German carrier Lufthansa showed and operating loss reaching €336m (£290m) in the first three months of the year as fuel costs ate into its profits.
Revenues at the airline grew three per cent year-on-year to €7.9bn, but its €52m operating profit reversed into a big loss.
The firm said it had taken a €202m hit from rising fuel costs, while what it called market-wide overcapacities also pushed down prices.
Meanwhile, the negative effect was compounded by the equivalent quarter in 2018 being particularly strong.
“We are seeing good booking levels for the quarter ahead,” said Lufthansa finance chief Ulrik Svensson.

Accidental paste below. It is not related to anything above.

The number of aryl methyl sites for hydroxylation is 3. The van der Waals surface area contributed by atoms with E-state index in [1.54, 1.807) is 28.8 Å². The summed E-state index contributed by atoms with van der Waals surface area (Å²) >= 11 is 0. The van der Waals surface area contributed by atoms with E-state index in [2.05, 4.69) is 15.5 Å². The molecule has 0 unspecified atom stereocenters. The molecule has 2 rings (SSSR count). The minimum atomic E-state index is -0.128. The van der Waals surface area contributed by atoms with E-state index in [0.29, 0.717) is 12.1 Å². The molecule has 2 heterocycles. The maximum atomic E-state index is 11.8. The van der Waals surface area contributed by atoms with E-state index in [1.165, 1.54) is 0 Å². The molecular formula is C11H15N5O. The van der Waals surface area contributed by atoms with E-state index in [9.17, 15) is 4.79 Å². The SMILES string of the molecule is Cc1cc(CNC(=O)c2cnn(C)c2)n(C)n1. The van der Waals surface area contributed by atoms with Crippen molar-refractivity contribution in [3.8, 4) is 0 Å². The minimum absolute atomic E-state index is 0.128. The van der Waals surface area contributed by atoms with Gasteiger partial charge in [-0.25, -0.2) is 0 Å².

“At the same time, we have substantially reduced our own capacity growth. And with a reduction in growth also projected for the European market as a whole, we expect unit revenues to increase again in the second quarter.
“This should be further buoyed by the still-strong demand on our long-haul routes, especially to Asia and North America.”
Shares in the carrier opened down around two per cent this morning, but have quickly recovered ground. They are currently trading down 0.3 per cent to €21.93.
Lufthansa becomes the latest European airline to hit turbulence.
Earlier this month low-cost rival Easyjet said it expects to report a £275m loss over six months ending March.
Norwegian Air Shuttle faces issues over its share price which has dropped around 75 per cent since September, while a string of carriers, including Icelandic Wow Air, have gone out of business.